I am a student, youth activist, and social entrepreneur. The youngest director in a Non-Governmental Organization in Zanzibar, Tanzania. It all started with my passion of being a lawyer re: dealing with social works and humanitarian. With my background in science, my parents insisted that after high school I should pursue my diploma certificate in science studies but my ambitions were far from that. I instead ended up joining different local NGOs training and volunteering, a year after graduating from high school in 2015. I learned a lot about my community and appreciating all the opportunities and blessings I had. I had a different perspective of life outside my home. Things were different, I found out that there were a lot of people in need of what we take or took for granted. That was my WOW moment, all I could think of, is starting an NGO that will help the Government effort reaching out to community - grassroot.
What were the biggest initial hurdles to building your business and how did you overcome them?
One of my initial hurdle I encountered was – my new founded team was not ready to volunteer. Therefore, I ended up restructuring the team and invited a small team who were willingly to volunteer and work in the community. Back then I was juggling between school, registering my NGO aimed at supporting orphans and youths with special needs in Zanzibar acquiring education, health services and livelihood. However, to sustain the organization financially I had to start a small business on the side: buying and selling goods.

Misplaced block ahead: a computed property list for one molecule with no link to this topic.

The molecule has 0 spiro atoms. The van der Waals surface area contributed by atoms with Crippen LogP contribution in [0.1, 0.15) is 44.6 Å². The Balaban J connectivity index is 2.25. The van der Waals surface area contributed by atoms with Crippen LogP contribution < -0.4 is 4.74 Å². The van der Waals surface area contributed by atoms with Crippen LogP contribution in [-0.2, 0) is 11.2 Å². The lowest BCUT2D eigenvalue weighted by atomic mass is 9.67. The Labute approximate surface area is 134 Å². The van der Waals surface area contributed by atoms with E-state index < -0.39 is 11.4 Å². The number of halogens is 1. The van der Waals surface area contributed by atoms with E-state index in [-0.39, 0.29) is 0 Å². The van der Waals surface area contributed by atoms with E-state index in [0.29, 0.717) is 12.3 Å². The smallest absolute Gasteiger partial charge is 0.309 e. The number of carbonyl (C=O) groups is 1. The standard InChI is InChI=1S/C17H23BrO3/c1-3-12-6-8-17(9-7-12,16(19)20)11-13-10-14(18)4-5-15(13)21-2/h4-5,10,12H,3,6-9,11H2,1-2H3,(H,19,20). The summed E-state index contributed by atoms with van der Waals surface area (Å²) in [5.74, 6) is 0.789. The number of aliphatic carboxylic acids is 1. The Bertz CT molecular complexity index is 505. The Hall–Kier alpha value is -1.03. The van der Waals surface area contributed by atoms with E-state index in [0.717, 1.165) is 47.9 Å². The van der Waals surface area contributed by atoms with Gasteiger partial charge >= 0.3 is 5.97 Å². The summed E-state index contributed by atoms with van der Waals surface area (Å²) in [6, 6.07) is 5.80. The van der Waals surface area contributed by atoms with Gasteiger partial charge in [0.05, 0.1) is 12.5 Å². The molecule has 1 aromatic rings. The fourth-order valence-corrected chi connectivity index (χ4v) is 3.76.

Did you ever deal with contention from your family and friends concerning your entrepreneurial pursuits?
How did you handle it? What would you do differently in hindsight?
Convincing my family was a bit of a challenge because it was not sustainable career wise. However, later they came around during my launching ceremony re: experiencing my desire to help my community in a positive way.
What books are you currently reading? And your recommendation for entrepreneurs to read?
I love to read inspiring books and currently I am reading “I can, I must, I will” by the late Reginald Mengi. I believe he wrote it for people like me who are actually on a tough journey that could led to - giving up. One thing that keeps me moving forward is “allowing myself to be a beginner, no one starts off being excellent”.
What do you know today that you wish you would have known when you first got started as an entrepreneur?
I wish I had known that its OK to be different. We don’t live by comparing ourselves with other people’s struggles. Everyone have their own timing to be successful. Therefore, I wished I wasn’t too hard on myself in the beginning.
What advice would you give to an upcoming entrepreneur locally and internationally?
To upcoming entrepreneurs, I believe whatever you decide to get yourself involved in – be a leader not a boss! Goals are as unique as the community WE all serve. I had one thing in common like others do, I started with a leader’s dream. I was committed to something bigger than myself, therefore leading by example on how to my manage my time, my career, my down time, lifestyle etc is key.